In a solar thermal system, the ratio of solar energy striking the absorber that is absorbed by the absorber to that of solar energy striking a black body (perfect absorber) at the same temperature. The absorptivity of a material is numerically equal to its emissivity.

Absorption Coefficient

In reference to a solar energy conversion devices, the degree to which a substance will absorb solar energy. In a solar photovoltaic device, the factor by which photons are absorbed as they travel a unit distance through a material


The component of a solar thermal collector that absorbs solar radiation and converts it to heat, or, as in a solar photovoltaic device, the material that readily absorbs photons to generate charge carriers (free electrons or holes).


A material that extracts one or more substances from a fluid (gas or liquid) medium on contact, and which changes physically and/or chemically in the process. The less volatile of the two working fluids in an absorption cooling device


Asbestos Hazards Emergency Response Act, Title 2 of the Toxics Substances Control Act


The positive pole or electrode of an electrolytic cell, vacuum tube, etc. (see also sacrificial anode).


An instrument for measuring the force or velocity of wind; a wind gauge

Anaerobic Bacteria

Microorganisms that live in oxygen deprived environments

Atmospheric Pressure

The pressure of the air at sea level; one standard atmosphere at zero degrees centigrade is equal to 14.695 pounds per square inch (1.033 kilograms per square centimeter).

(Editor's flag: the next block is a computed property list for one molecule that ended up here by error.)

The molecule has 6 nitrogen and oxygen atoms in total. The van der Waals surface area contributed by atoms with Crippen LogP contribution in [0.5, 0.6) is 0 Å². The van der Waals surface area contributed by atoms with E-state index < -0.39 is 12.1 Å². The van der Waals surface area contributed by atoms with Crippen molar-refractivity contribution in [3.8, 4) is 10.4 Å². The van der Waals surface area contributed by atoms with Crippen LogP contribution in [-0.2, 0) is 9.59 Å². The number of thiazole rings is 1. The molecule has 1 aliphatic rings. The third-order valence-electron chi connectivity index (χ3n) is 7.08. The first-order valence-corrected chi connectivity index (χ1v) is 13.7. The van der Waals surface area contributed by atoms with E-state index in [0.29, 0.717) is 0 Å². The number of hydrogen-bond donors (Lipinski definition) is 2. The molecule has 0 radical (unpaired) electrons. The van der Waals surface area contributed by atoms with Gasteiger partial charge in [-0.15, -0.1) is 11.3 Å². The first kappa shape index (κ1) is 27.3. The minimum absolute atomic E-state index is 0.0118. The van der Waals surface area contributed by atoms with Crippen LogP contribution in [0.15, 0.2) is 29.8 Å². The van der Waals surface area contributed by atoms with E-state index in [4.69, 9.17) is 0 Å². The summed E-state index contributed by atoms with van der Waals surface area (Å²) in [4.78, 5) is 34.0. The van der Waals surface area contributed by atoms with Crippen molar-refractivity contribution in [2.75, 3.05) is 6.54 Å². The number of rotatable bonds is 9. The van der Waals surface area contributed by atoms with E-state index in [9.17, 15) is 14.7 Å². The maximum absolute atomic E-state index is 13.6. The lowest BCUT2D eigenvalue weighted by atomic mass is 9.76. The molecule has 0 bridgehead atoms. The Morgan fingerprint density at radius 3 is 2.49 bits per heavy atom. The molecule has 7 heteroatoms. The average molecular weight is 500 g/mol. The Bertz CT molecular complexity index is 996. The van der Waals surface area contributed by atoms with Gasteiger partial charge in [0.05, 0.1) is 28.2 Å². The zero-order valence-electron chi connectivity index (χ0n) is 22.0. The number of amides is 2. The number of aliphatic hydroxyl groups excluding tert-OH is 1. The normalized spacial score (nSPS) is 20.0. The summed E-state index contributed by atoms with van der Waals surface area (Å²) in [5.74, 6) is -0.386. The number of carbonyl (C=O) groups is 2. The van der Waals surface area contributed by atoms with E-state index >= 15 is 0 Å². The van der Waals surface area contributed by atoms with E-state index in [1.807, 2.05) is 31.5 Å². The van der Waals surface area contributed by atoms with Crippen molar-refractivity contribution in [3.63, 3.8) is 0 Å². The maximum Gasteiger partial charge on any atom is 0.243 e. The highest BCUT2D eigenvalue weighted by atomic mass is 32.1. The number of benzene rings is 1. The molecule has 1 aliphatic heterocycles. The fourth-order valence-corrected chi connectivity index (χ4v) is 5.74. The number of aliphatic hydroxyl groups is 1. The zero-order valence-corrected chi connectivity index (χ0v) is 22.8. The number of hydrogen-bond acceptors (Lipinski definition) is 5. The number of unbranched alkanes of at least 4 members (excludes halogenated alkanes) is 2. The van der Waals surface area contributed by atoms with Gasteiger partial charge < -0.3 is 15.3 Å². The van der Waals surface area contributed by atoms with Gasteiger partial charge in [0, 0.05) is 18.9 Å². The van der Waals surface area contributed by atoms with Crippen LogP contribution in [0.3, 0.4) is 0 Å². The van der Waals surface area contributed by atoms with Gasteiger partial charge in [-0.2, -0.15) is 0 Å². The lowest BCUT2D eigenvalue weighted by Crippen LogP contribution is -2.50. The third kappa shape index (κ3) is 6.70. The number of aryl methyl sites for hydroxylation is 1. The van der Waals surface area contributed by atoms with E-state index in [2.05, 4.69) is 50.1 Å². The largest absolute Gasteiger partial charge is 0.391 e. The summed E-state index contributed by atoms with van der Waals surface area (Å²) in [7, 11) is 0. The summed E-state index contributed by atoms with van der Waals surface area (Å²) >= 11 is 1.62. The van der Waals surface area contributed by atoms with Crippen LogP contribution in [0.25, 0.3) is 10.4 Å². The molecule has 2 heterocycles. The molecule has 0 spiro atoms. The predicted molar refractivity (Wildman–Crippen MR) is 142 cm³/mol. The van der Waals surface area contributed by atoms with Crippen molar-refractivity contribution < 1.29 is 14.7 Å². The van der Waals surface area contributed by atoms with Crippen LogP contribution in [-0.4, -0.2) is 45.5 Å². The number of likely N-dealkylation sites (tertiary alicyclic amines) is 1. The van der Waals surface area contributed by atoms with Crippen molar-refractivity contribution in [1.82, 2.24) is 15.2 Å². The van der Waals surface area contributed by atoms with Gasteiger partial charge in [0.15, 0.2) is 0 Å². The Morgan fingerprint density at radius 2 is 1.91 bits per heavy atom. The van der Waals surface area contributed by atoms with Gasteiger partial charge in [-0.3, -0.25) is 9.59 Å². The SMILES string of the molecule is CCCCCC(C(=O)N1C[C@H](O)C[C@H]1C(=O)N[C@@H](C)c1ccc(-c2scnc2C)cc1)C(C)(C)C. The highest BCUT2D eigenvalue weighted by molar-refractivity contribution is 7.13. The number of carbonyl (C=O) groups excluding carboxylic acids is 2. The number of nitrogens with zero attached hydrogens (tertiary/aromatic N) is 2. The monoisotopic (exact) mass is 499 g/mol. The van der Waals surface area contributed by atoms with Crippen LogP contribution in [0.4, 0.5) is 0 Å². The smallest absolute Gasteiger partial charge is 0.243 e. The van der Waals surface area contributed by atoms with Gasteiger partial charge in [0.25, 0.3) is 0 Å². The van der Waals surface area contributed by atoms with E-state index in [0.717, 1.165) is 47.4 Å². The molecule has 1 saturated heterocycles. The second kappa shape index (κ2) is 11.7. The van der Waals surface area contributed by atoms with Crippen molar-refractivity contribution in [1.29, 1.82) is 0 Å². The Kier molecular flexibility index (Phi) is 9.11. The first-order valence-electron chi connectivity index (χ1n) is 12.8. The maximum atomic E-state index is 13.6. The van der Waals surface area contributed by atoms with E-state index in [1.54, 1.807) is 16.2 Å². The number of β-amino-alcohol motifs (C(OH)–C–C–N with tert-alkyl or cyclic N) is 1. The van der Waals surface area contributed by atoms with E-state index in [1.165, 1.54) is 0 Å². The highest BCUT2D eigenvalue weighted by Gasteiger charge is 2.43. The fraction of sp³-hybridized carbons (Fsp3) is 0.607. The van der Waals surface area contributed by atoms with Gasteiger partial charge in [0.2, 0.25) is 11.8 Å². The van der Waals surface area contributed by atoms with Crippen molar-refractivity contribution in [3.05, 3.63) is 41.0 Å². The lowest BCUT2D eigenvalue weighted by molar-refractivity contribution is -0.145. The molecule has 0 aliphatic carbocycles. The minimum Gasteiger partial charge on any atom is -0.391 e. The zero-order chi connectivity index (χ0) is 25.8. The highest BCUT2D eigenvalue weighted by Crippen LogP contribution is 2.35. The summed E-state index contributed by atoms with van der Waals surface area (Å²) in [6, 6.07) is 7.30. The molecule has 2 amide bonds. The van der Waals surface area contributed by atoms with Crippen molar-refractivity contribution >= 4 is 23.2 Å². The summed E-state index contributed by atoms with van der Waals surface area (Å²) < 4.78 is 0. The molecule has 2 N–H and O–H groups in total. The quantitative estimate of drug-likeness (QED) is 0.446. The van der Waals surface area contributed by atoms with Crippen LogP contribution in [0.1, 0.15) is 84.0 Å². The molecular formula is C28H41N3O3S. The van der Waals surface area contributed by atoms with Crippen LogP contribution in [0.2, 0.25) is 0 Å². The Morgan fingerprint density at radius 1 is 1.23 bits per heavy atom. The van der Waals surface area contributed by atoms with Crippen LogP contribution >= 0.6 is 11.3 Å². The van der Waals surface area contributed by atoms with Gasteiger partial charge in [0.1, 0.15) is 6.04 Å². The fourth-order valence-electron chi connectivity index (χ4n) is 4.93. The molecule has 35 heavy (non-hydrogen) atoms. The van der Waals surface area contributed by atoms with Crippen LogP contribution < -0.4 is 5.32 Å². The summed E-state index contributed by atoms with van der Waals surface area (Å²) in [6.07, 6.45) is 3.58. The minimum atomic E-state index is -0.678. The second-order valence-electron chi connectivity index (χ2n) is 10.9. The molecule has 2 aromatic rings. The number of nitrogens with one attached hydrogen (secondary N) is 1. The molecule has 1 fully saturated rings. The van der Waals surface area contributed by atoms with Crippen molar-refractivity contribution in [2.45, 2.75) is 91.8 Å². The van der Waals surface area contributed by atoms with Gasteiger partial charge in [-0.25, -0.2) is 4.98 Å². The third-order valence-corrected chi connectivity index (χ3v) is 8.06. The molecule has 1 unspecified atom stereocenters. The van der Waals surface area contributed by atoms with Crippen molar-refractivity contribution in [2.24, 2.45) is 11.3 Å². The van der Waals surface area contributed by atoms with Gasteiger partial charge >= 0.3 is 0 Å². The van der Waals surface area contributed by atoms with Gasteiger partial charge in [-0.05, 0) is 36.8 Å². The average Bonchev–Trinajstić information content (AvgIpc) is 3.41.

An opening; in solar collectors, the area through which solar radiation is admitted and directed to the absorber.

Angstrom Unit

A unit of length named for A.J. Angstome, a Swedish spectroscopist, used in measuring electromagnetic radiation equal to 0.000,000,01 centimeters

Anaerobic Digestion

The complex process by which organic matter is decomposed by anaerobic bacteria. The decomposition process produces a gaseous byproduct often called "biogas" primarily composed of methane, carbon dioxide, and hydrogen sulfide

Anthracite (coal)

A hard, dense type of coal, that is hard to break, clean to handle, difficult to ignite, and that burns with an intense flame and with the virtual absence of smoke because it contains a high percentage of fixed carbon and a low percentage of volatile matter

Angle of Incidence

In reference to solar energy systems, the angle at which direct sunlight strikes a surface; the angle between the direction of the sun and the perpendicular to the surface. Sunlight with an incident angle of 90 degrees tends to be absorbed, while lower angles tend to be reflected

Average Cost

The total cost of production divided by the total quantity produced

Axial Flow Turbine

A turbine in which the flow of a steam or gas is essentially parallel to the rotor axis


An architectural element for shading windows and wall surfaces placed on the exterior of a building; can be fixed or movable

Automatic (or Remote) Meter Reading System

A system that records the consumption of electricity, gas, water, etc, and sends the data to a central data accumulation device

Average Demand

The demand on, or the power output of, an electrical system or any of its parts over an interval of time, as determined by the total number of kilowatt-hours divided by the units of time in the interval

Axial Fans

Fans in which the direction of the flow of the air from inlet to outlet remains unchanged; includes propeller, tubaxial, and vaneaxial type fans

Axial Flow Compressor

A type of air compressor in which air is compressed in a series of stages as it flows axially through a decreasing tubular area

Auxiliary Energy or System

Energy required to operate mechanical components of an energy system, or a source of energy or energy supply system to back-up another

Attic Vent

A passive or mechanical device used to ventilate an attic space, primarily to reduce heat buildup and moisture condensation.


An interior court to which rooms open


The abbreviation for American Wire Gauge; the standard for gauging the size of wires (electrical conductors).

Active Cooling